Let’s see. What was going on in America before public discourse went totally bonkers, once again?
Oh, right. The mid-term elections are coming up, with Democrats hoping to win enough seats in the U.S. Senate to put Mike Pence in the White House.
To the shock of just about everyone here in the three cultures of Tennessee (think Memphis, Nashville and Knoxville), this Bible Belt state has a real, live U.S. Senate race on its hands in 2018. This is what happens when Democrats are willing to nominate an old-guard politico who has a track record as an economic centrist, back in the days before religious, moral and cultural issues took complete control of American politics.
On top of that, megastar Taylor Swift has even jumped into the fight, with a blunt endorsement of an old, white guy, saying he is the best way to defend Tennesseans from a female candidate’s conservative beliefs about gender and sexuality.
In other words, it’s absolutely impossible to talk about the Tennessee U.S. Senate race without talking about religion and culture.
So, how did The Washington Post political desk do in its recent feature — “In deep-red Tennessee, Republicans are anxious about the U.S. Senate race“ — on this topic? Here is the overture, with the lede set right here in my back yard:
KNOXVILLE, Tenn. — Jeanie Brakebill voted for President Trump. But when a conservative canvasser showed up at the 63-year-old’s door here recently, she confided that she had grown tired of Trump’s confrontational brand of politics and was leaning toward voting Democratic in the upcoming midterm election.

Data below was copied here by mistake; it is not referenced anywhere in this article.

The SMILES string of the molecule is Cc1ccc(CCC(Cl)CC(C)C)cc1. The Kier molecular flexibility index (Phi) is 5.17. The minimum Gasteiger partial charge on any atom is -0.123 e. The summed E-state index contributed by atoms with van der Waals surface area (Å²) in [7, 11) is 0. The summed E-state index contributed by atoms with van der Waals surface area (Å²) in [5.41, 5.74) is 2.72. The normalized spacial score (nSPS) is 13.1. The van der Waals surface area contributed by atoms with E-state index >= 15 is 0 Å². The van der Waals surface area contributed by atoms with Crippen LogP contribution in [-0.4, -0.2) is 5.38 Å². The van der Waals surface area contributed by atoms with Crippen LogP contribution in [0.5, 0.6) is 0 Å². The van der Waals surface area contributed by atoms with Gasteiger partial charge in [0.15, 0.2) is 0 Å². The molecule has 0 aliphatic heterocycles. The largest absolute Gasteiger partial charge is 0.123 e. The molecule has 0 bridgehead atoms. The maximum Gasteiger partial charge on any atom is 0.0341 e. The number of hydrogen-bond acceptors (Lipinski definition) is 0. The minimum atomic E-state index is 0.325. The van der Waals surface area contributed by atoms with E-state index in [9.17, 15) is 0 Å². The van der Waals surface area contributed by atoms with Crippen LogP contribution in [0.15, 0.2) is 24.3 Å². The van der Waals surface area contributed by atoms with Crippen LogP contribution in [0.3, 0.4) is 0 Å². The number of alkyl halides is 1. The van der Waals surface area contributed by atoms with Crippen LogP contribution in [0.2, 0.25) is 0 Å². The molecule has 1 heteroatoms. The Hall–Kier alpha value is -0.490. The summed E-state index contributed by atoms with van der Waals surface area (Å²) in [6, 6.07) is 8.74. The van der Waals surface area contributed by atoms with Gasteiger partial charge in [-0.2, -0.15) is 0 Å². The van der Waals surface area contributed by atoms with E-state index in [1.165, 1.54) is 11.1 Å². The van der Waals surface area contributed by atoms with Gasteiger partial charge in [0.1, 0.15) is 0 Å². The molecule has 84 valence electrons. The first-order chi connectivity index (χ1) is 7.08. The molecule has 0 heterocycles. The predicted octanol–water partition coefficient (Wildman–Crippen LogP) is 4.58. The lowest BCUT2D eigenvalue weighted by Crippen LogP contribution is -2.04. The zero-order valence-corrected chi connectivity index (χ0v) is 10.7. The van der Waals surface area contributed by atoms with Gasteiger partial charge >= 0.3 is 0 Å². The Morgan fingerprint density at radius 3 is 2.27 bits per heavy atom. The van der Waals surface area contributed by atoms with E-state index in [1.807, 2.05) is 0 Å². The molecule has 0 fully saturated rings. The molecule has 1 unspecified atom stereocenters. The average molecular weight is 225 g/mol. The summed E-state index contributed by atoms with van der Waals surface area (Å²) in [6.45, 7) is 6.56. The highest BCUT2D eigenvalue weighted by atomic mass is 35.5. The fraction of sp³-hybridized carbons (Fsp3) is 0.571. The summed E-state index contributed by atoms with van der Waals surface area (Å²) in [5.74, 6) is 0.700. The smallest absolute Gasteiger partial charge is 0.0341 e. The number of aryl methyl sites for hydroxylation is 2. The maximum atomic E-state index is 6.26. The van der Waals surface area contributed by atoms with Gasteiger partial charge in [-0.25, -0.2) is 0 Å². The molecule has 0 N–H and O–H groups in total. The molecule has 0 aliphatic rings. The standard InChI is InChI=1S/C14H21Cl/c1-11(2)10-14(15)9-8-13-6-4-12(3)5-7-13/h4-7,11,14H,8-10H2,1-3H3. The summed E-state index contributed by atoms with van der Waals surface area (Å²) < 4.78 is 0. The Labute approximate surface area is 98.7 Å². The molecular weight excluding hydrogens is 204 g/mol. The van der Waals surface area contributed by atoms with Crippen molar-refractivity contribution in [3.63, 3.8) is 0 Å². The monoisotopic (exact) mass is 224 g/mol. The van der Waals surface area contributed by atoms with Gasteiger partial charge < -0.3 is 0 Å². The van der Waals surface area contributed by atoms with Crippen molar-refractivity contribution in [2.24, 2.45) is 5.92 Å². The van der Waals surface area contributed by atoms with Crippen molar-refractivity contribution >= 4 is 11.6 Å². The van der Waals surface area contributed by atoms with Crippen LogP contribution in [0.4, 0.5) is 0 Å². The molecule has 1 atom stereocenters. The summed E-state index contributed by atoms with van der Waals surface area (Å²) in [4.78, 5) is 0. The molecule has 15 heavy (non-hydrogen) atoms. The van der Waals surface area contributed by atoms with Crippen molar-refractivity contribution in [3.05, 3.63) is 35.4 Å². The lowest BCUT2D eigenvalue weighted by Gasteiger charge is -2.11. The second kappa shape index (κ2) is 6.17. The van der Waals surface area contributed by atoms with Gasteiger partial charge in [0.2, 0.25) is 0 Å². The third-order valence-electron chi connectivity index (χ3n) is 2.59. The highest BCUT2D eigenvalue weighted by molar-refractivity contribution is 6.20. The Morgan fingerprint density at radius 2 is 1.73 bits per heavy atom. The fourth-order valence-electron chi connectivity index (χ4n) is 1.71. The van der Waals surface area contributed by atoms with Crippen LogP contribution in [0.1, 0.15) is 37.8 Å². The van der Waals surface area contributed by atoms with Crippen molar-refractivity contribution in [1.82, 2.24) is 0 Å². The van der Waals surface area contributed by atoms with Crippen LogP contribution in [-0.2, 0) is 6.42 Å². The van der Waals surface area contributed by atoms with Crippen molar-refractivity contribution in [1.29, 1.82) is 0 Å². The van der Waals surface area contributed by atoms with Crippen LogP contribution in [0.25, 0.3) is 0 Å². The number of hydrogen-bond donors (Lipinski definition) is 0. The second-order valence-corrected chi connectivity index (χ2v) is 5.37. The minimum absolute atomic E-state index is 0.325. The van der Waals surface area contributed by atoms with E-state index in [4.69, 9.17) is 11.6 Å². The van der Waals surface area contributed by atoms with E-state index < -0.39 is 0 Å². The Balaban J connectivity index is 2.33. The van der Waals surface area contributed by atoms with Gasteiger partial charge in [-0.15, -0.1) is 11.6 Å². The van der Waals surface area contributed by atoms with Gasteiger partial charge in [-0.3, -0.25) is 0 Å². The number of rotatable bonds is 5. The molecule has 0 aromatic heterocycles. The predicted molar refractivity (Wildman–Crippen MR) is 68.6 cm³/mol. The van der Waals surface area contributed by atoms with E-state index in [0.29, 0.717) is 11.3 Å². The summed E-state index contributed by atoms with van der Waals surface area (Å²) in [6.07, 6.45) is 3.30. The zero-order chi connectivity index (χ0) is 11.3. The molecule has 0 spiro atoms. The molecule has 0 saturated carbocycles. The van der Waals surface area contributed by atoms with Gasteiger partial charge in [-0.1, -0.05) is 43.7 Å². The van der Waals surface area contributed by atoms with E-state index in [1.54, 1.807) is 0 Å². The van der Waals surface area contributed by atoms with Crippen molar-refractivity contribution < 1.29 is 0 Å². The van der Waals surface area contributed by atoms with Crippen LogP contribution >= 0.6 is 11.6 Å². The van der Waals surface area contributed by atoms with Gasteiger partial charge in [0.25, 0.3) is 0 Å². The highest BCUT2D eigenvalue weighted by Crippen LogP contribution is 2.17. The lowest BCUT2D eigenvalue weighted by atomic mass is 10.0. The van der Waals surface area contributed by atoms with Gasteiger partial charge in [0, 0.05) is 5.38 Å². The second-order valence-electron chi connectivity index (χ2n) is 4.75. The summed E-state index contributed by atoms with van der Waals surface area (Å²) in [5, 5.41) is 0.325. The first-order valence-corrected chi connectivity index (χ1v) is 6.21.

“I would vote for Bredesen, to help out Tennessee — even if it means giving Democrats the majority in the Senate,” said Brakebill, referring to Democratic Senate candidate Phil Bredesen.
The sentiments expressed by Brakebill and voters like her have raised fresh worries for Republicans in this deep red state, which overwhelmingly supported Trump in 2016 but where voters remain divided just weeks before a midterm election that could determine which party controls the Senate.
Rep. Marsha Blackburn (R) is locked in a tight race against Bredesen, a popular former governor running on a moderate platform and a deep well of goodwill from his eight years in office.
Now, as any seasoned news consumer knows, the word “moderate” basically means “someone whose moral, religious and cultural views don’t freak out editors in our newsroom.”
As a lifelong populist, somewhat Blue Dog Democrat (until 2016, when I was #NeverHillary #NeverTrump), I think that it’s absolutely accurate to refer to Bredesen as a “moderate” or “centrist” — in the context of today’s Democratic Party. The question, of course, is how his views fit into politics in Tennessee, at this moment in time.
The bottom line: The pros on the political desk at The Washington Post, as usual, have zero interest in the role that religious, moral and cultural issues play in this kind of context out in flyover country. Once again, life is all about Trump, Trump, Trump and Trump.
This was yet another important story where the political-beat editors needed to ask the religion-desk team for help.